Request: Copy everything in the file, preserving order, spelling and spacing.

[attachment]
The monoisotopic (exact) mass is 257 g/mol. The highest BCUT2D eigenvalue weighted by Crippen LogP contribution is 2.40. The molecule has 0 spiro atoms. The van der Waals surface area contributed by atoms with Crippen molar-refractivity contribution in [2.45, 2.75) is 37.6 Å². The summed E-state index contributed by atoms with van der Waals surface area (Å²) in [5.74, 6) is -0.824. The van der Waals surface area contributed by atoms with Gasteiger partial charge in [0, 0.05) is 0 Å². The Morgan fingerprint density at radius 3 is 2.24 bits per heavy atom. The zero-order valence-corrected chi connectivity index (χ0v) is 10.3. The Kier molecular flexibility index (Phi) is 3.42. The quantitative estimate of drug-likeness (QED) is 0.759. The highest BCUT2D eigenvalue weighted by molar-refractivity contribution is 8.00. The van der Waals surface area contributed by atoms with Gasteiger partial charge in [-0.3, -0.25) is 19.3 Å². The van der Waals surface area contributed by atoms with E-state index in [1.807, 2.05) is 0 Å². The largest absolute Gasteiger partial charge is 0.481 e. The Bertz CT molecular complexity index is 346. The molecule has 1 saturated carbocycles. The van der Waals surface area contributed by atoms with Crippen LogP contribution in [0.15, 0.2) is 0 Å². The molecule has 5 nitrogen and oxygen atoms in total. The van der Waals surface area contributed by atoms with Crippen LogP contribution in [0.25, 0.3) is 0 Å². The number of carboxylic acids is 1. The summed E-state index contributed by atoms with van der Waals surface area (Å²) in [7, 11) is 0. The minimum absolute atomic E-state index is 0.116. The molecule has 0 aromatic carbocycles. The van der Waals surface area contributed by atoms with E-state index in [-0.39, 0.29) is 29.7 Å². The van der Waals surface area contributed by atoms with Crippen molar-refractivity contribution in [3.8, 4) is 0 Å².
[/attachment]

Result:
The monoisotopic (exact) mass is 257 g/mol. The highest BCUT2D eigenvalue weighted by Crippen LogP contribution is 2.40. The molecule has 0 spiro atoms. The van der Waals surface area contributed by atoms with Crippen molar-refractivity contribution in [2.45, 2.75) is 37.6 Å². The summed E-state index contributed by atoms with van der Waals surface area (Å²) in [5.74, 6) is -0.824. The van der Waals surface area contributed by atoms with Gasteiger partial charge in [0, 0.05) is 0 Å². The Morgan fingerprint density at radius 3 is 2.24 bits per heavy atom. The zero-order valence-corrected chi connectivity index (χ0v) is 10.3. The Kier molecular flexibility index (Phi) is 3.42. The quantitative estimate of drug-likeness (QED) is 0.759. The highest BCUT2D eigenvalue weighted by molar-refractivity contribution is 8.00. The van der Waals surface area contributed by atoms with Gasteiger partial charge in [-0.3, -0.25) is 19.3 Å². The van der Waals surface area contributed by atoms with E-state index in [1.807, 2.05) is 0 Å². The largest absolute Gasteiger partial charge is 0.481 e. The Bertz CT molecular complexity index is 346. The molecule has 1 saturated carbocycles. The van der Waals surface area contributed by atoms with Crippen LogP contribution in [0.15, 0.2) is 0 Å². The molecule has 5 nitrogen and oxygen atoms in total. The van der Waals surface area contributed by atoms with Crippen LogP contribution in [0.25, 0.3) is 0 Å². The number of carboxylic acids is 1. The summed E-state index contributed by atoms with van der Waals surface area (Å²) in [7, 11) is 0. The minimum absolute atomic E-state index is 0.116. The molecule has 0 aromatic carbocycles. The van der Waals surface area contributed by atoms with E-state index in [-0.39, 0.29) is 29.7 Å². The van der Waals surface area contributed by atoms with Crippen molar-refractivity contribution in [3.8, 4) is 0 Å².